- Eli Berman on Religious Terrorism: Prof. Eli Berman, professor of economics at UC-San Diego and Research Director of International Security Studies at the University of California’s Institute on Global Conflict and Cooperation, discusses his new book Radical, Religious, and Violent: The New Economics of Terrorism. Contrary to popular notions that suicide bombers are pyschologically-distressed or economically-disadvantagted individuals, Prof. Berman discusses how radical religious groups are rational in their selection of tactics. Using Laurence Iannaccone’s theory of strict religious clubs, Berman argues that radical religious groups excel at providing social services to their members, while simultaneously filtering out “free riders.” Here we discuss the case of ultra-Orthodox Jews in Israel as well as the Amish. We then discuss how successful insurgency operations require that groups limit membership defection, since a defector could easily compromise the secrecy of an entire organization. Adherence to strict religious requirements (e.g., intensive religious training, dietary restrictions, distinct clothing) provides behavioral signals about the loyalty of an individual to a group, making radical religious sects an ideal recruiting ground for rebels. We do not discuss the particular grievances of various terrorist organizations; rather the discussion focuses on the organizational aspects of terrorism and insurgency.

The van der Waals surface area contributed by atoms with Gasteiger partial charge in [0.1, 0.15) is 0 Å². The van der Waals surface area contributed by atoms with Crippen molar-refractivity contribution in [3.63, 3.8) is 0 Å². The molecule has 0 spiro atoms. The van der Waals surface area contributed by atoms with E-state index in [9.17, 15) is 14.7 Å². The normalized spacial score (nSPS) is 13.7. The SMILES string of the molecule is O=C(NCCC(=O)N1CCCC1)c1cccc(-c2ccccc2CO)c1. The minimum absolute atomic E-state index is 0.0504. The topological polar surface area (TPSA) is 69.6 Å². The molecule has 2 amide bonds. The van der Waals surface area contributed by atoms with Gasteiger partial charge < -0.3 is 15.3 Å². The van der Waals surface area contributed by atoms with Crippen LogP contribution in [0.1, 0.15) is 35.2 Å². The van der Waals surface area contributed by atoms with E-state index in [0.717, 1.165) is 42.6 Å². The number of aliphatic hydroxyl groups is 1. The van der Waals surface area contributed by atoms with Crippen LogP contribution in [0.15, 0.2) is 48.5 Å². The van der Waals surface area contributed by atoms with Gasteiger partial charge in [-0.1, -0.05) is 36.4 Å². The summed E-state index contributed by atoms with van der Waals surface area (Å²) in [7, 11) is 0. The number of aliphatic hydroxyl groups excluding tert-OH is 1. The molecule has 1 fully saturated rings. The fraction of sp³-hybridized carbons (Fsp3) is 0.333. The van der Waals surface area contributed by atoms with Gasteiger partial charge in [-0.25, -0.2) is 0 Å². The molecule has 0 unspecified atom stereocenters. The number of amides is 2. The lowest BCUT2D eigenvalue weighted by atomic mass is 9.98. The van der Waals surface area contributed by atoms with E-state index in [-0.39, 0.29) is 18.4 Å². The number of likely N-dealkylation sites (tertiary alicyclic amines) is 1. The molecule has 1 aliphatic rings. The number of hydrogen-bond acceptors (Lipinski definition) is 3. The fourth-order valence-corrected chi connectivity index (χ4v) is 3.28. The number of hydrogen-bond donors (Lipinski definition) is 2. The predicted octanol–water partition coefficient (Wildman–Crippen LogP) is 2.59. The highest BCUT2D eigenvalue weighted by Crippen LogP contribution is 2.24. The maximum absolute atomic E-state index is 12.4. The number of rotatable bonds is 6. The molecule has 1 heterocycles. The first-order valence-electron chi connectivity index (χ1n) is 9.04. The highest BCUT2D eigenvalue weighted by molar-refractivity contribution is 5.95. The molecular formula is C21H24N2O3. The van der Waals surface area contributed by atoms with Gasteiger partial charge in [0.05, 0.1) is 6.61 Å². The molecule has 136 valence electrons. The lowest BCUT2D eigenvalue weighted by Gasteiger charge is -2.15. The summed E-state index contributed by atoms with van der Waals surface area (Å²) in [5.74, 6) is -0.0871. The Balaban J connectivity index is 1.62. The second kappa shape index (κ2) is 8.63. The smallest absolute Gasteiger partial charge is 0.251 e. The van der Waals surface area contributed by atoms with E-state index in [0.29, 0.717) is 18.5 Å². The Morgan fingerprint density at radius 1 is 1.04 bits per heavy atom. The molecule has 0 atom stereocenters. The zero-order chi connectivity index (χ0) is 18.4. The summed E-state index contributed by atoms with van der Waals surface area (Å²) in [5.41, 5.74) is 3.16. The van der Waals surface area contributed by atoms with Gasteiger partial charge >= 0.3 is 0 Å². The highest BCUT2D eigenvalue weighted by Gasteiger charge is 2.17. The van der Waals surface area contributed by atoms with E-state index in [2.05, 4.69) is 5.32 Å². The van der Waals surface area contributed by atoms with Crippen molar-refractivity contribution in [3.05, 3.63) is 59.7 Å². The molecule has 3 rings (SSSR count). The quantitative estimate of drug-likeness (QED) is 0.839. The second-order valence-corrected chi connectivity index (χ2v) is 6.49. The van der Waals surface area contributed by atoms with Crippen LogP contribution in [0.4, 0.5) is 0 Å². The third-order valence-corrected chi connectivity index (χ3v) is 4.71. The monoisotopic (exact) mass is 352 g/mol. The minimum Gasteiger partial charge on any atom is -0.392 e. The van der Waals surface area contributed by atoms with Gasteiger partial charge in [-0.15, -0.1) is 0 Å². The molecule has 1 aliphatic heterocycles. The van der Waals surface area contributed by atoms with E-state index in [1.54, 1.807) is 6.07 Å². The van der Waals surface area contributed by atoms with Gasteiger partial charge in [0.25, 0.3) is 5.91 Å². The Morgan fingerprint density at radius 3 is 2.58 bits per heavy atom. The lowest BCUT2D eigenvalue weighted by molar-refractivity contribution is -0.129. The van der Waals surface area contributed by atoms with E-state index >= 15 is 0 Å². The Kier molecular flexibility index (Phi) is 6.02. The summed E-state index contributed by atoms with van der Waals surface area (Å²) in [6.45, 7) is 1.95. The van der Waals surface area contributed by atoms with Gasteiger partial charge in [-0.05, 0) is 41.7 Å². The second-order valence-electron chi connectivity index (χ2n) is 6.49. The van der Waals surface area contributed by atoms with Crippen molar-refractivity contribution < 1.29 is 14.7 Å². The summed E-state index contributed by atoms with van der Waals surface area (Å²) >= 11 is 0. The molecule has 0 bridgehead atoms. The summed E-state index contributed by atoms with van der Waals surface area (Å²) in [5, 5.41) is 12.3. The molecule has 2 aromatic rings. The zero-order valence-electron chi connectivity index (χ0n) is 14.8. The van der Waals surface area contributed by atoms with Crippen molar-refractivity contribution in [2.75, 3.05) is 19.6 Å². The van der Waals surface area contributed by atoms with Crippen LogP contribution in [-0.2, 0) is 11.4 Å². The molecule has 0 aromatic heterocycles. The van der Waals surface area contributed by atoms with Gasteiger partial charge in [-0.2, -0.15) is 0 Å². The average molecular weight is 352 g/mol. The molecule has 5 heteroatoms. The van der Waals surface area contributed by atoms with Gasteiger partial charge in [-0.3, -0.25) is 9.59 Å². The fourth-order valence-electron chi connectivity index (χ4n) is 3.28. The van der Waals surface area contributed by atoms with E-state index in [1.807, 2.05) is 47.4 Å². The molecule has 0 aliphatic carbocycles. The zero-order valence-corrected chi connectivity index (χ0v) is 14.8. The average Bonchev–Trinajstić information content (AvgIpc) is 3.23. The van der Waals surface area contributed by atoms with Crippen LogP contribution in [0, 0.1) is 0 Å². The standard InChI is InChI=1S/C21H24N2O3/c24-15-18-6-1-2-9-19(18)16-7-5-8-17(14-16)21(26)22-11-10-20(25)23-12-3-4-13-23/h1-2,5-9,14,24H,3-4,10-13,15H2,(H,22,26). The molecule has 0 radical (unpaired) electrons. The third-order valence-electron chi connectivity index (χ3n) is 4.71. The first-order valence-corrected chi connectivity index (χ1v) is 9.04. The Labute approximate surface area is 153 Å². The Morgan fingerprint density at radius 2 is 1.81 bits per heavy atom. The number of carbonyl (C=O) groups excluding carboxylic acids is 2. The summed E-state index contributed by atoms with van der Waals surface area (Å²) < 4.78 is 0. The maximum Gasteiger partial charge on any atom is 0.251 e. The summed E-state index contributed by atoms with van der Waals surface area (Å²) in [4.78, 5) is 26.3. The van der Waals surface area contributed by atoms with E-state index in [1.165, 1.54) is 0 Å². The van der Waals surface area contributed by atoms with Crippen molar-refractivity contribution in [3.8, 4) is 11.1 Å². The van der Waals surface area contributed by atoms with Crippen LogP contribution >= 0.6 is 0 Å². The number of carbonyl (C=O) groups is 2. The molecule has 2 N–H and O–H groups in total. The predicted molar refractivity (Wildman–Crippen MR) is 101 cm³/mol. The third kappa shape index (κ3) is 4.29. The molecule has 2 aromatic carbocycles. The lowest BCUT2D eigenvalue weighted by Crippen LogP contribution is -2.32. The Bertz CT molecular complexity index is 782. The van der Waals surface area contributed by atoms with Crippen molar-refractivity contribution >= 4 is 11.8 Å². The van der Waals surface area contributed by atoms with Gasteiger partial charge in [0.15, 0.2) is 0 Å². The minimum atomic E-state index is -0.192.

- Roger Finke on Religious Persecution: Roger Finke — professor of sociology and religious studies at Penn State University and director of The Association of Religion Data Archives — takes us on a journey around the globe to discover how and why religious persecution arises in some nations but not others. Based on his book The Price of Freedom Denied (co-authored with Brian Grim), Prof. Finke makes the argument that religious liberty is a vital component of all civil liberties in society. He makes the case that small violations of religious freedom (often in the form of seemingly innocuous regulations) can open the door to an erosion of other freedoms and invite various forms of religious persecution. We detail some of these regulations focusing on the importance of registration requirements for religious groups. Also, Roger challenges an interpretation of Samuel Huntington’s “clash of civilizations” theses, claiming that it is not the presence of two different religious cultures within a nation that automatically gives rise to conflict, but rather the various laws that regulate different faith traditions that sets the table for whether or not conflict (and persecution) will arise. We pepper our discussion with examples from France, Russia, China, Japan, Iran, Nigeria and the United States.
- Philip Jenkins on Global Christianity: In a conversation that covers two millenia of Christian history and every region of the world, noted historian Philip Jenkins – the Edwin Erle Sparks Professor of the Humanities at the Pennsylvania State University and Distinguished Senior Fellow at Baylor University’s Institute for Study of Religion — talks about the ever-changing nature of Christianity. Our discussion begins with a reminder that a strong understanding of history is essential for understanding the contemporary religious world. Contrary to the popular notion that Christianity is a European faith, Jenkins reveals that this religious tradition had an extensive geographic reach through its inception up until the 13th century. The podcast then turns attention to how Christianity has been growing and changing in the “global South,” which includes Africa, Asia and Latin America. We see how Pentecostal and charismatic forms of Christianity tend to predominate in these regions and discuss how Christians on these continents view The Bible. We end our discussion with some speculation on how religion in the “global South” may be influencing Christian beliefs and practices in Europe and North America.